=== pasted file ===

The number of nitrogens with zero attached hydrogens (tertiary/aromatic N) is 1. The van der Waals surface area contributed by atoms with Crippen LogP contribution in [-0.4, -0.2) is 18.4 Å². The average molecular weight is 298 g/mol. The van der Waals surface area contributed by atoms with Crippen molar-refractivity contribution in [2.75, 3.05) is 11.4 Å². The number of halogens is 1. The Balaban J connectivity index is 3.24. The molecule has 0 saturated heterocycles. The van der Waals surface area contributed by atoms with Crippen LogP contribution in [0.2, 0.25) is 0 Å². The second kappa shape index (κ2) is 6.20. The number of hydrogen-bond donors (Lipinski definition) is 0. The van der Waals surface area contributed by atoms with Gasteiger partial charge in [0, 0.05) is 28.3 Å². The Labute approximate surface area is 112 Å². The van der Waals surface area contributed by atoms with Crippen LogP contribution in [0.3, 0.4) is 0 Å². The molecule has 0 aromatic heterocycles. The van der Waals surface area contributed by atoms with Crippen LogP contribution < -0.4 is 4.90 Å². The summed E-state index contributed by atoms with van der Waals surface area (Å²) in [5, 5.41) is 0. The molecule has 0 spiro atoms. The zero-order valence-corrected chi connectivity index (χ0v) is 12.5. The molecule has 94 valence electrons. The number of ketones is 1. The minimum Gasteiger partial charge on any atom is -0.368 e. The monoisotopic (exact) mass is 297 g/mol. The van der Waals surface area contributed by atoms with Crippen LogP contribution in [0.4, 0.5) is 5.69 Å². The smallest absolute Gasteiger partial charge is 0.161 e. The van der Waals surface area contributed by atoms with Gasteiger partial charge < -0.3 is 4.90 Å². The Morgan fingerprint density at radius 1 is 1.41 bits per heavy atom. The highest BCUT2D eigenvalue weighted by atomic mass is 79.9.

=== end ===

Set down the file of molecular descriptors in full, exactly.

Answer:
The number of nitrogens with zero attached hydrogens (tertiary/aromatic N) is 1. The van der Waals surface area contributed by atoms with Crippen LogP contribution in [-0.4, -0.2) is 18.4 Å². The average molecular weight is 298 g/mol. The van der Waals surface area contributed by atoms with Crippen molar-refractivity contribution in [2.75, 3.05) is 11.4 Å². The number of halogens is 1. The Balaban J connectivity index is 3.24. The molecule has 0 saturated heterocycles. The van der Waals surface area contributed by atoms with Crippen LogP contribution in [0.2, 0.25) is 0 Å². The second kappa shape index (κ2) is 6.20. The number of hydrogen-bond donors (Lipinski definition) is 0. The van der Waals surface area contributed by atoms with Gasteiger partial charge in [0, 0.05) is 28.3 Å². The Labute approximate surface area is 112 Å². The van der Waals surface area contributed by atoms with Crippen LogP contribution in [0.3, 0.4) is 0 Å². The molecule has 0 aromatic heterocycles. The van der Waals surface area contributed by atoms with Crippen LogP contribution < -0.4 is 4.90 Å². The summed E-state index contributed by atoms with van der Waals surface area (Å²) in [5, 5.41) is 0. The molecule has 0 spiro atoms. The zero-order valence-corrected chi connectivity index (χ0v) is 12.5. The molecule has 94 valence electrons. The number of ketones is 1. The minimum Gasteiger partial charge on any atom is -0.368 e. The monoisotopic (exact) mass is 297 g/mol. The van der Waals surface area contributed by atoms with Crippen LogP contribution in [0.4, 0.5) is 5.69 Å². The smallest absolute Gasteiger partial charge is 0.161 e. The van der Waals surface area contributed by atoms with Gasteiger partial charge < -0.3 is 4.90 Å². The Morgan fingerprint density at radius 1 is 1.41 bits per heavy atom. The highest BCUT2D eigenvalue weighted by atomic mass is 79.9.